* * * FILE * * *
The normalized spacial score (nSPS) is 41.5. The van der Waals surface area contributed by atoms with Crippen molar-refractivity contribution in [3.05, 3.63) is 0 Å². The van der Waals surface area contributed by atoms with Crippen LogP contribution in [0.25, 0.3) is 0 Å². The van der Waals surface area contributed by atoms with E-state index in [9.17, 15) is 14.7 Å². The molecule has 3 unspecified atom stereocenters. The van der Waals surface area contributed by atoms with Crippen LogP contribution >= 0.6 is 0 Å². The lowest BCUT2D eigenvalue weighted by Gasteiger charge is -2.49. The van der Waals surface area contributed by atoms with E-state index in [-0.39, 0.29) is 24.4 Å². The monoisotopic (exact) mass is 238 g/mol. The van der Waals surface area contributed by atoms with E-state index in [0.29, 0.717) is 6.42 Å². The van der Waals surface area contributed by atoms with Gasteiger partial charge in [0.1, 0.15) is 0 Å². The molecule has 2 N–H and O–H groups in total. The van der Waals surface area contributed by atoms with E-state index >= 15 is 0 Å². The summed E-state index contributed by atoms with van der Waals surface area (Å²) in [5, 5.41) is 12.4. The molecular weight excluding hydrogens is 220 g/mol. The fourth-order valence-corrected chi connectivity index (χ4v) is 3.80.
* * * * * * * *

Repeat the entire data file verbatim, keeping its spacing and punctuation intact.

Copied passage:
The normalized spacial score (nSPS) is 41.5. The van der Waals surface area contributed by atoms with Crippen molar-refractivity contribution in [3.05, 3.63) is 0 Å². The van der Waals surface area contributed by atoms with Crippen LogP contribution in [0.25, 0.3) is 0 Å². The van der Waals surface area contributed by atoms with E-state index in [9.17, 15) is 14.7 Å². The molecule has 3 unspecified atom stereocenters. The van der Waals surface area contributed by atoms with Crippen LogP contribution >= 0.6 is 0 Å². The lowest BCUT2D eigenvalue weighted by Gasteiger charge is -2.49. The van der Waals surface area contributed by atoms with E-state index in [-0.39, 0.29) is 24.4 Å². The monoisotopic (exact) mass is 238 g/mol. The van der Waals surface area contributed by atoms with E-state index in [0.29, 0.717) is 6.42 Å². The van der Waals surface area contributed by atoms with Gasteiger partial charge in [0.1, 0.15) is 0 Å². The molecule has 2 N–H and O–H groups in total. The van der Waals surface area contributed by atoms with E-state index >= 15 is 0 Å². The summed E-state index contributed by atoms with van der Waals surface area (Å²) in [5, 5.41) is 12.4. The molecular weight excluding hydrogens is 220 g/mol. The fourth-order valence-corrected chi connectivity index (χ4v) is 3.80.